Lower-level Supervisor’s Discriminatory Motive Can Violate Civil Rights

On March 1st, 2011, the U.S. Supreme Court decided that a lower-level supervisor’s discriminatory motive in proposing disciplinary measures against an employee can form the basis for liability under the anti-discrimination laws in employment like Title VII of the Civil Rights Act of 1964 and the Uniformed Services Employment and Reemployment Act of 1994 ( USERRA ). This is known as a Cat’s Paw theory of liability for employment discrimination, as the lower-level supervisor proposes disciplinary action against an employee for an improper motive but the decision-maker may not have a discriminatory motive but relies upon the lower-level supervisor’s recommendation. While the actual decision-maker lacks a discriminatory motive, the decision is still tainted by the lower-level supervisor’s discriminatory motive. As long as the lower-level supervisor’s act, which was motivated by an unlawful discriminatory motive, is the proximate cause of the adverse action, like termination or a suspension, then the employer may be held liable for a violation.

This analysis can also apply to make discriminatory performance reviews that result in adverse action like termination, suspension, failing to promote, actionable where the reviewing supervisor gives negative remarks out of an unlawful discriminatory motive.

In Staub, the issue was related to an employee’s military leave, and the decision was made under the USERRA law, but the Supreme Court also discussed how the law would be applied in other areas of employment discrimination claims.

President Obama Signs USERRA Amendments into Law Oct 13, 2010

According to the White House, the President signed H.R. 3219, the Veterans’ Benefits Act of 2010, on October 13, 2010. The law amends the USERRA, making changes in several veterans’ affairs programs and benefits including: (1) insurance; (2) disability compensation and pension; (3) education, employment, and small business; (4) housing and homeless veterans’ programs; (5) memorial affairs; (6) civil relief issues; and (7) construction. The "employment" benefits are the USERRA amendments.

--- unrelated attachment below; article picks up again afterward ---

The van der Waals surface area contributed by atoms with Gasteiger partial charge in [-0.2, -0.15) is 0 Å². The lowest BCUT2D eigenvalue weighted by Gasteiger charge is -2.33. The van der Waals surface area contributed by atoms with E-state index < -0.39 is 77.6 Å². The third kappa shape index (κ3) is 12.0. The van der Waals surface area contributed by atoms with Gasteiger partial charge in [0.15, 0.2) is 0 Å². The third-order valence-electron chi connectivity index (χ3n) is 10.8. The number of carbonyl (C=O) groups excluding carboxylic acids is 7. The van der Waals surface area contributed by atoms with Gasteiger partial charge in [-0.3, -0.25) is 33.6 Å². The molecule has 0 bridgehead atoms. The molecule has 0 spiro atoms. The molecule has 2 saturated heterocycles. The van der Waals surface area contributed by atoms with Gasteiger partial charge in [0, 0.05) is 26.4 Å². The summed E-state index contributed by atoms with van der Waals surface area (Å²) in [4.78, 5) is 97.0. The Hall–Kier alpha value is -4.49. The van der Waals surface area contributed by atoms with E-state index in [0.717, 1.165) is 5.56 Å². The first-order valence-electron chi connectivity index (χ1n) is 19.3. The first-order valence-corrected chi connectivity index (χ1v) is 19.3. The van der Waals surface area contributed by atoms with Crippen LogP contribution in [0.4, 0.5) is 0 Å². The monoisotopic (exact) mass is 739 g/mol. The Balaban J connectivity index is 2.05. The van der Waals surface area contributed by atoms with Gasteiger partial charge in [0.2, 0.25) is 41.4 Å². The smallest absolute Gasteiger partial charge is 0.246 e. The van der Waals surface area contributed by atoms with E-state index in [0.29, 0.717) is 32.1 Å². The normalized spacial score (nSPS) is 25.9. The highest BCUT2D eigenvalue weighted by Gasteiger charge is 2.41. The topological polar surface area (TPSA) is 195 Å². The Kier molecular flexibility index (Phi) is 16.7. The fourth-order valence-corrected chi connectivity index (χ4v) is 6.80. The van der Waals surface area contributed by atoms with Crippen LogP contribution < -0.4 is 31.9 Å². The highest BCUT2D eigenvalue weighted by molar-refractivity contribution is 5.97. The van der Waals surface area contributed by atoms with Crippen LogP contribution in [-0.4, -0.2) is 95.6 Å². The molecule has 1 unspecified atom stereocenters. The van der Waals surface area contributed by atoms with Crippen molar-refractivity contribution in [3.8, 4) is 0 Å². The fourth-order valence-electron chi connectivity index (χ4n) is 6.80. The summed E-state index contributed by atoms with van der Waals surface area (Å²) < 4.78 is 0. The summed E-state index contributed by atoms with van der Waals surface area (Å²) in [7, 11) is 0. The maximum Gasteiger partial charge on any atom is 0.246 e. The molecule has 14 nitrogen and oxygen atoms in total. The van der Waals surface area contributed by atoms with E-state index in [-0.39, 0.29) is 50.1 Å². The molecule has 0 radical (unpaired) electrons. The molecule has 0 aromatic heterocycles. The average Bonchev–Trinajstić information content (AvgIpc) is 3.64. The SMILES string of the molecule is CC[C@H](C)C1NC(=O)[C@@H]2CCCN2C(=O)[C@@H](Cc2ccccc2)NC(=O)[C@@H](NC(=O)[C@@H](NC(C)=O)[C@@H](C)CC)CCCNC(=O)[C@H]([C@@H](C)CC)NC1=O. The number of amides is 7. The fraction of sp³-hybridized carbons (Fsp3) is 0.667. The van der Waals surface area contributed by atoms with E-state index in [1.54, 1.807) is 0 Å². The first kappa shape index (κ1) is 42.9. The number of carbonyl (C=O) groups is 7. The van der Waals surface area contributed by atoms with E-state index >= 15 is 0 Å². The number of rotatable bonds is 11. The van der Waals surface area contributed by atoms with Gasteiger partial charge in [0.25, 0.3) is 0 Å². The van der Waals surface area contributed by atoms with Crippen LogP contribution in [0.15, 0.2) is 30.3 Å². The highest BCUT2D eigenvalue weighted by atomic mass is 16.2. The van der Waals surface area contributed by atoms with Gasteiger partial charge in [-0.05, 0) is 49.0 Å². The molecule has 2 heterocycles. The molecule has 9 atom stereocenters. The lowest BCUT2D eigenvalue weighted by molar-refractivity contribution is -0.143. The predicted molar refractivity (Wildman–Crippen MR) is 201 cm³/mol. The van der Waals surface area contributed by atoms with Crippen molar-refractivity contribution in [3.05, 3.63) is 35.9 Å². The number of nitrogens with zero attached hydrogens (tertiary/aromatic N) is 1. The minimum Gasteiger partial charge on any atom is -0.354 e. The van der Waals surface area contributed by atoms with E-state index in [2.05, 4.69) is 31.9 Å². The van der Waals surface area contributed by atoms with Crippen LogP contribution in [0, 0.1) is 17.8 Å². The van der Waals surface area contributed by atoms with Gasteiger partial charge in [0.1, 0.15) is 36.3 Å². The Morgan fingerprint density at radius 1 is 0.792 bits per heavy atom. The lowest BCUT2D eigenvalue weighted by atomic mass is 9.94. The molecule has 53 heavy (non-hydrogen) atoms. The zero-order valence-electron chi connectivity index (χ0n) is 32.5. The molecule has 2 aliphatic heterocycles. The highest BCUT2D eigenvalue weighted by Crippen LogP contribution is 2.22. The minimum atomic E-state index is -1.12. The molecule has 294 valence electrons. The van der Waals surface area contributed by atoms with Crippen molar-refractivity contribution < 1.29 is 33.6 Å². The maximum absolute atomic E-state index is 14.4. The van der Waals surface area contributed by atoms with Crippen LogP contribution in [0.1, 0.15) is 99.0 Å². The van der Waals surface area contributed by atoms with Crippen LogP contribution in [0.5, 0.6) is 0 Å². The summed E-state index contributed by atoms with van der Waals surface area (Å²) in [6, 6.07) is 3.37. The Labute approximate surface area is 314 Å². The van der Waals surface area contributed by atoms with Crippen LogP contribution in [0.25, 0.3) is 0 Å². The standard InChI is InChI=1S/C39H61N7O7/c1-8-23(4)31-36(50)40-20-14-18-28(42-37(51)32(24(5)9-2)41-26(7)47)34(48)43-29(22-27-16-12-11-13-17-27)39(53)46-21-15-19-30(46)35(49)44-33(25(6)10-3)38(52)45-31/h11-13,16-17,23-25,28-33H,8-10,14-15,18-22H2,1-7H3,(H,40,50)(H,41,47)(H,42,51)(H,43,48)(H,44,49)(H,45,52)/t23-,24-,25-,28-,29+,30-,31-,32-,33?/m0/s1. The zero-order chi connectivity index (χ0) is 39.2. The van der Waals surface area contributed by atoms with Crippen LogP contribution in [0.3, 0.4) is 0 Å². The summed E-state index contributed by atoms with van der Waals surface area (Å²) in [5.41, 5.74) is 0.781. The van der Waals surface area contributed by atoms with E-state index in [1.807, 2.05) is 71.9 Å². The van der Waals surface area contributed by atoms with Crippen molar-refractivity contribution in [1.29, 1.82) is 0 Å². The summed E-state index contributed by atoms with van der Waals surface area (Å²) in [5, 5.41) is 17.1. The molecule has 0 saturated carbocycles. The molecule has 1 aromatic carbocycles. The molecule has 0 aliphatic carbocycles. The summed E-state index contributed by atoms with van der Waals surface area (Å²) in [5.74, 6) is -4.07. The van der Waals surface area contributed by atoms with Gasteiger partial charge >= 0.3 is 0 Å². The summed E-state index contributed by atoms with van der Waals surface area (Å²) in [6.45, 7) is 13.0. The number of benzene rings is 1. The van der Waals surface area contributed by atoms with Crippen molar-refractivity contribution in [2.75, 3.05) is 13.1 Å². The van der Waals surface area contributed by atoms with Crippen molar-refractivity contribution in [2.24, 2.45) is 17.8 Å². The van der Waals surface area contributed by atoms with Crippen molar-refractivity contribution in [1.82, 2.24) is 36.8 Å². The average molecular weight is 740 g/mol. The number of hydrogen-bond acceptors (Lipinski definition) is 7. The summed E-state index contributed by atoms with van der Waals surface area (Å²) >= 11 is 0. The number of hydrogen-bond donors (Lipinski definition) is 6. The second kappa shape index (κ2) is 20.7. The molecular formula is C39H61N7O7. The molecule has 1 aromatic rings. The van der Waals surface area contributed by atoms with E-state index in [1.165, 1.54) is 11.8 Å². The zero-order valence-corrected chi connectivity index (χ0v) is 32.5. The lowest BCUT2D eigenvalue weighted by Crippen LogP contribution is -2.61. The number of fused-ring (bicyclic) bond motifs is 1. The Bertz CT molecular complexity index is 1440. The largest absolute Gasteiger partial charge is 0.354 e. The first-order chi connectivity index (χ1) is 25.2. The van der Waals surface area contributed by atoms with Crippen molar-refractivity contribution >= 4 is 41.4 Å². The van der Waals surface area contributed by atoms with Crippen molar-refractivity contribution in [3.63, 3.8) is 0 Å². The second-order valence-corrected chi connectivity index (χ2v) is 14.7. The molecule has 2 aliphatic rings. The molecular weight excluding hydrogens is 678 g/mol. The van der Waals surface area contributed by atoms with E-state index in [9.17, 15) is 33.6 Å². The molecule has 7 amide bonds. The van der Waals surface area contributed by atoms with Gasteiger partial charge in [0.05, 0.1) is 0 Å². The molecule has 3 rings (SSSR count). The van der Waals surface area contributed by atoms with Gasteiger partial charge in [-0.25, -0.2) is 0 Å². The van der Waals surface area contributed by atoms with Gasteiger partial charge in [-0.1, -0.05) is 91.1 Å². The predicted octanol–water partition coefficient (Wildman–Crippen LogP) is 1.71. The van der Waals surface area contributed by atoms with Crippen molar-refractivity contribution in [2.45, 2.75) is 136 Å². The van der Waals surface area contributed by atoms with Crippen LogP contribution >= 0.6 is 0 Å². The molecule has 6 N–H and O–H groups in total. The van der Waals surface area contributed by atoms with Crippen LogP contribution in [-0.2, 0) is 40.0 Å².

What You Can Do If You Suspect Your Employment Rights as a Servicemember or Veteran are Violated

If a servicemember’s or a veteran’s rights under the USERRA law are violated, remedies may flow from two different processes. The first is the administrative route (handled by the United States Department of Labor, VETS). The second is the litigation route (handled by private litigation initiated by the servicemember/veteran or his or her attorney in the courts. Alternatively, the U.S. Attorney General or the Office of Special Counsel may file litigation on behalf of the servicemember or veteran. Remedies may differ depending on which route is chosen.

Remedies available through the administrative route can include:

  • Return to a job
  • Back pay
  • Lost benefits
  • Corrected personnel files
  • Lost promotional opportunities
  • Retroactive seniority
  • Pension adjustments
  • Restored vacation

If an individual is claiming entitlement to employment rights or benefits or reemployment rights or benefits and alleges that an employer has failed or refused, or is about to fail or refuse, to comply with the Act, the individual may file a complaint with VETS or initiate a private legal action in a court of law (see § 1002.303). A complaint may be filed with VETS either in writing, using VETS Form 1010, or electronically, using VETS Form e1010 (instructions and the forms can be accessed at http://www.dol.gov/elaws/vets/userra/1010.asp). A complaint must include the name and address of the employer, a summary of the basis for the complaint, and a request for relief.

Filing a complaint with VETS is not required before pursuing a claim in the courts.

The courts can require the employer to comply with the law and restore all compensation referred to above. Where violation is considered willful the court may double any amount due as liquidated damages. The court may NOT, however, impose any punitive damages under USERRA. See 20 CFR Part 1002.312 and 20 CFR Part 1002.313.

While the USERRA itself does not state a time limit in which one must file an administrative complaint or file a lawsuit to enforce these rights, some courts impose limitations based on other laws. One court has said that the claim must be filed within 4 years, while others have considered whether the delay in time has caused such prejudice to the employer that the claim must be dismissed. The point taken should be that you should not delay in taking action to enforce your rights or you could lose these important rights and remedies.